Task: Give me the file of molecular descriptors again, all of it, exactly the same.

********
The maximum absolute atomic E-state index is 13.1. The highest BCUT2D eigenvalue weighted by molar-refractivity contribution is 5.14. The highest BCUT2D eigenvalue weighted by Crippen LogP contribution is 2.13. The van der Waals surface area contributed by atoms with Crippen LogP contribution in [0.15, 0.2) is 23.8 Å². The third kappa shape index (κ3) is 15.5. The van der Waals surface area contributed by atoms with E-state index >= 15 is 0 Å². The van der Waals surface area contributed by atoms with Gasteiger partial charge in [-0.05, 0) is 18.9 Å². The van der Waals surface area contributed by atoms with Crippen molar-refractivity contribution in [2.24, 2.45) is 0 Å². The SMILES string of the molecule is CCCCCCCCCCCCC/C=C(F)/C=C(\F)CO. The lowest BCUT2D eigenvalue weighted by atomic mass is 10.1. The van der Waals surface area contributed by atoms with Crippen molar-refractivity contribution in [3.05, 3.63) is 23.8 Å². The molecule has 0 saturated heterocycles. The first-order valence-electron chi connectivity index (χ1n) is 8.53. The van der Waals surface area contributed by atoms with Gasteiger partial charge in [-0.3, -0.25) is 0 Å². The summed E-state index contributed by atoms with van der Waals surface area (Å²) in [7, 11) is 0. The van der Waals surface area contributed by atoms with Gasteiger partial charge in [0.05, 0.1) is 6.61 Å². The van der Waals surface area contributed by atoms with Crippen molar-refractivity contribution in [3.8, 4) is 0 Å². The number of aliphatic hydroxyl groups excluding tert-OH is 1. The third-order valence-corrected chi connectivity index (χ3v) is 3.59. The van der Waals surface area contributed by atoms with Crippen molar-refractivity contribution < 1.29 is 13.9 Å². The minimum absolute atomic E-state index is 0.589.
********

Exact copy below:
The maximum absolute atomic E-state index is 13.1. The highest BCUT2D eigenvalue weighted by molar-refractivity contribution is 5.14. The highest BCUT2D eigenvalue weighted by Crippen LogP contribution is 2.13. The van der Waals surface area contributed by atoms with Crippen LogP contribution in [0.15, 0.2) is 23.8 Å². The third kappa shape index (κ3) is 15.5. The van der Waals surface area contributed by atoms with E-state index >= 15 is 0 Å². The van der Waals surface area contributed by atoms with Gasteiger partial charge in [-0.05, 0) is 18.9 Å². The van der Waals surface area contributed by atoms with Crippen molar-refractivity contribution in [2.24, 2.45) is 0 Å². The SMILES string of the molecule is CCCCCCCCCCCCC/C=C(F)/C=C(\F)CO. The lowest BCUT2D eigenvalue weighted by atomic mass is 10.1. The van der Waals surface area contributed by atoms with Crippen molar-refractivity contribution in [3.05, 3.63) is 23.8 Å². The molecule has 0 saturated heterocycles. The first-order valence-electron chi connectivity index (χ1n) is 8.53. The van der Waals surface area contributed by atoms with Gasteiger partial charge in [-0.3, -0.25) is 0 Å². The summed E-state index contributed by atoms with van der Waals surface area (Å²) in [7, 11) is 0. The van der Waals surface area contributed by atoms with Gasteiger partial charge in [0.05, 0.1) is 6.61 Å². The van der Waals surface area contributed by atoms with Crippen molar-refractivity contribution in [3.8, 4) is 0 Å². The number of aliphatic hydroxyl groups excluding tert-OH is 1. The third-order valence-corrected chi connectivity index (χ3v) is 3.59. The van der Waals surface area contributed by atoms with Crippen molar-refractivity contribution < 1.29 is 13.9 Å². The minimum absolute atomic E-state index is 0.589.